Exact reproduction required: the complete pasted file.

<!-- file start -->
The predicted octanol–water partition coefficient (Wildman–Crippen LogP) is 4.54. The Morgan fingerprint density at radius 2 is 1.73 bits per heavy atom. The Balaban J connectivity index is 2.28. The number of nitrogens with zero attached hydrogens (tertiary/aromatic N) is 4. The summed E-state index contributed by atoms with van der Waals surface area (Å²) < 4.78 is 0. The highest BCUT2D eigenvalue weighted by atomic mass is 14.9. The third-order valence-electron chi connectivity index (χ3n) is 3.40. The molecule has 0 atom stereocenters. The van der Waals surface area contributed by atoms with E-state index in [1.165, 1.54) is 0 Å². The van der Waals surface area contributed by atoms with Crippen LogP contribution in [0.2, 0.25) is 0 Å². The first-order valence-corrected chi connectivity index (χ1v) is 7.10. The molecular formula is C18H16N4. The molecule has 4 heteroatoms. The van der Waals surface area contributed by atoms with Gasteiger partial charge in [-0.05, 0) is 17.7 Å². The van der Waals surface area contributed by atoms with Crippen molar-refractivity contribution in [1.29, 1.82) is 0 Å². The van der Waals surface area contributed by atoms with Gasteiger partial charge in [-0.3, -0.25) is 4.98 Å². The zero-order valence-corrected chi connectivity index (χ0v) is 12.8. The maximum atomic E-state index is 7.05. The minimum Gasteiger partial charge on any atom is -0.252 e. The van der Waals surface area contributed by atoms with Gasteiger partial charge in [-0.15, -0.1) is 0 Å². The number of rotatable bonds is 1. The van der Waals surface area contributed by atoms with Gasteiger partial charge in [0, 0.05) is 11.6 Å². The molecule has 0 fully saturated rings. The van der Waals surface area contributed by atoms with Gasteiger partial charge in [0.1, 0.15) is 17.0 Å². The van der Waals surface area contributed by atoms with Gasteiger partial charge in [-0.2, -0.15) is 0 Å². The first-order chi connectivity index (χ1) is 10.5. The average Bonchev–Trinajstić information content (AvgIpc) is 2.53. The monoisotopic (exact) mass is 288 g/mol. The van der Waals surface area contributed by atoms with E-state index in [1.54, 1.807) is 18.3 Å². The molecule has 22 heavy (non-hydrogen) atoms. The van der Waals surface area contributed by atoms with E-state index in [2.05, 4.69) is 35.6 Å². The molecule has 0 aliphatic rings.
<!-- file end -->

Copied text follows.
The predicted octanol–water partition coefficient (Wildman–Crippen LogP) is 4.54. The Morgan fingerprint density at radius 2 is 1.73 bits per heavy atom. The Balaban J connectivity index is 2.28. The number of nitrogens with zero attached hydrogens (tertiary/aromatic N) is 4. The summed E-state index contributed by atoms with van der Waals surface area (Å²) < 4.78 is 0. The highest BCUT2D eigenvalue weighted by atomic mass is 14.9. The third-order valence-electron chi connectivity index (χ3n) is 3.40. The molecule has 0 atom stereocenters. The van der Waals surface area contributed by atoms with E-state index in [1.165, 1.54) is 0 Å². The van der Waals surface area contributed by atoms with Crippen LogP contribution in [0.2, 0.25) is 0 Å². The first-order valence-corrected chi connectivity index (χ1v) is 7.10. The molecular formula is C18H16N4. The molecule has 4 heteroatoms. The van der Waals surface area contributed by atoms with Gasteiger partial charge in [-0.05, 0) is 17.7 Å². The van der Waals surface area contributed by atoms with Crippen molar-refractivity contribution in [1.29, 1.82) is 0 Å². The van der Waals surface area contributed by atoms with Gasteiger partial charge in [-0.3, -0.25) is 4.98 Å². The zero-order valence-corrected chi connectivity index (χ0v) is 12.8. The maximum atomic E-state index is 7.05. The minimum Gasteiger partial charge on any atom is -0.252 e. The van der Waals surface area contributed by atoms with Gasteiger partial charge in [-0.15, -0.1) is 0 Å². The number of rotatable bonds is 1. The van der Waals surface area contributed by atoms with Gasteiger partial charge in [0, 0.05) is 11.6 Å². The molecule has 0 fully saturated rings. The van der Waals surface area contributed by atoms with Gasteiger partial charge in [0.1, 0.15) is 17.0 Å². The van der Waals surface area contributed by atoms with Gasteiger partial charge in [-0.2, -0.15) is 0 Å². The first-order chi connectivity index (χ1) is 10.5. The average Bonchev–Trinajstić information content (AvgIpc) is 2.53. The monoisotopic (exact) mass is 288 g/mol. The van der Waals surface area contributed by atoms with E-state index in [1.54, 1.807) is 18.3 Å². The molecule has 22 heavy (non-hydrogen) atoms. The van der Waals surface area contributed by atoms with E-state index in [2.05, 4.69) is 35.6 Å². The molecule has 0 aliphatic rings.